France's Islam problem.
Jul 15, 2002, Vol. 7, No. 42 • By CHRISTOPHER CALDWELL
France's Islamic immigration has been until recently something the country literally could not bear to think or talk about. This is largely a problem of historical guilt. Most Arabs in France are economic migrants from North Africa, where France waged a brutal counterterrorist war in the late 1950s and early 1960s against Algeria's FLN independence movement. The war involved widespread torture in Algeria (a subject painfully reopened two years ago in a memoir by Gen. Paul Aussaresses), the drowning of Algerian protest marchers in the Seine (revealed during unrelated investigations into the World War II activities of Maurice Papon, who was Paris's police commissioner during the murders), and the abandonment of Algeria's harkis, those who had fought for France against the FLN. Vast numbers were slaughtered, sometimes along with their entire families, for their loyalty to France. Those who succeeded in escaping across the Mediterranean were often greeted as an unwelcome reminder. When President Jacques Chirac declared a day of national recognition for the harkis last fall, it was hailed as the brave breaking of a taboo.
As far as Islam is concerned, France has had a tendency to avoid looking at problems until they rear up on several fronts. First, France now has an underclass, made up of jeunes issus d'immigration. Second, there is an ongoing problem of racial discrimination, which is both a cause of Arab/Muslim poverty and an effect of Arab/Muslim crime. Third, there is Islam itself, which has confounded every governmental attempt to assimilate it into France's sternly secular constitutional order. Fourth, there is the rapidly increasing influence of conservative Islam in France, in the context of a global terrorist war that certain schools of conservative Islam have declared on the West. Solving some of these problems means exacerbating others. That may be why, according to a poll taken in 2000 by the National Commission on the Rights of Man, 63 percent of French people think there are "too many Arabs" in the country. This may be evidence of racism, but not of knee-jerk racism: Only 43 percent of Frenchmen say the same of blacks, only 21 percent of Asians, and only 19 percent of Jews.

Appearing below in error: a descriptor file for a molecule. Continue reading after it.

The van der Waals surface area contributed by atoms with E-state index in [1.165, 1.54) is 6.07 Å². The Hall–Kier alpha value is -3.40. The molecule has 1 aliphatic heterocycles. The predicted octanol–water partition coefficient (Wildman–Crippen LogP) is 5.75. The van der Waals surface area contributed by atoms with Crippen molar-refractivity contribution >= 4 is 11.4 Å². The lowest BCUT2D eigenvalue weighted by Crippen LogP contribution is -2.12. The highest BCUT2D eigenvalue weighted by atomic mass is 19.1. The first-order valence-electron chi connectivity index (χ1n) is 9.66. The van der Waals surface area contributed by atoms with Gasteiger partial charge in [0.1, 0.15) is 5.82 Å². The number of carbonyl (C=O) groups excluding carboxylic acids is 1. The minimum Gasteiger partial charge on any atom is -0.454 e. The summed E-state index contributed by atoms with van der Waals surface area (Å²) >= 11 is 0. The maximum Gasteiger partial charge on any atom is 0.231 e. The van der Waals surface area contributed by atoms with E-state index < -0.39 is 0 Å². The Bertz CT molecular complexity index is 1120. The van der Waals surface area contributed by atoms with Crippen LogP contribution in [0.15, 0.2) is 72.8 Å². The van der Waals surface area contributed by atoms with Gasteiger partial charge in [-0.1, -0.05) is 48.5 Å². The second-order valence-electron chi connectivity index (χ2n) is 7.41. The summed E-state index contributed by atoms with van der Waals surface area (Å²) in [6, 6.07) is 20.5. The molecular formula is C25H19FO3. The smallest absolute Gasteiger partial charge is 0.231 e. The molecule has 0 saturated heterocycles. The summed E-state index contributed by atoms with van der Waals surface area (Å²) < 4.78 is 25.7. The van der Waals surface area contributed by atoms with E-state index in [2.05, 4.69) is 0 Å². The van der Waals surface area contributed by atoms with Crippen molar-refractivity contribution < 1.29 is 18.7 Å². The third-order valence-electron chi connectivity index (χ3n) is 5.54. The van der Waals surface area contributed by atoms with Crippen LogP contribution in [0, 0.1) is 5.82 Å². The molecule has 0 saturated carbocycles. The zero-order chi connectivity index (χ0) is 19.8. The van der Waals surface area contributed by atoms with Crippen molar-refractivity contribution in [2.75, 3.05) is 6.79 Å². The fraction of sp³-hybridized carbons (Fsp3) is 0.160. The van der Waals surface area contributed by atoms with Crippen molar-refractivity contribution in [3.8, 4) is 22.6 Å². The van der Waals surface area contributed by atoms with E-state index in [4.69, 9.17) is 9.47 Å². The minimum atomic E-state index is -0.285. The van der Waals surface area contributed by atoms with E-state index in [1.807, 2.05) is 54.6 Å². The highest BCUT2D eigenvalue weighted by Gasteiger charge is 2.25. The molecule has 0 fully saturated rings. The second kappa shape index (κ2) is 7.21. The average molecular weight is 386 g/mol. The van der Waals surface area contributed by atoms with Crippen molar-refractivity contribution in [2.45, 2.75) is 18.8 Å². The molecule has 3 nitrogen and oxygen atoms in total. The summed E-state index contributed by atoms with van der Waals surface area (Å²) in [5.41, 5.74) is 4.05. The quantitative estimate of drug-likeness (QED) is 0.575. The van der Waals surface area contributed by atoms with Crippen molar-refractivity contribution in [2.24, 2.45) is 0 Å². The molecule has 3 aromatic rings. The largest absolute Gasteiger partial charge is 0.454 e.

What worries people at the most visceral level is the growth of a real Muslim underclass. In his book La France et les beurs, Zair Kedadouche, a former professional soccer player who has become an adviser to the mayor of Paris, refers to the housing projects of suburban Paris as "a Soweto that dare not speak its name."
In some areas, the underclass problems are exactly those of the United States. Sebastian Roche and other social scientists have coined the word surdelinquance to describe a phenomenon familiar to Americans as "the superpredator problem." As in the United States, there is worry that welfare payments are subsidizing illegitimacy. The revenu minimum d'insertion, France's guaranteed income, which hovers around 500 euros a month, is increasingly deplored as argent braguette ("zipper money"). Riots and other disturbances are underreported but frequent. Last week on July 4, gangs burned 20 cars in Lille to protest the suspended prison sentence given to a police officer who had shot an Algerian youth during a car theft. The dominant concept of the ghetto is now respect (pronounced, usually in a menacing way, as "woo-speh"). The word was the centerpiece in the presidential campaign of Guyanan leftist Catherine Taubira, and it is used increasingly in the political harangues of the poor and their tribunes. It sounds nice, but generally means respect only for those who can impose it by force. It means, if we may draw another American parallel, "Don't diss me."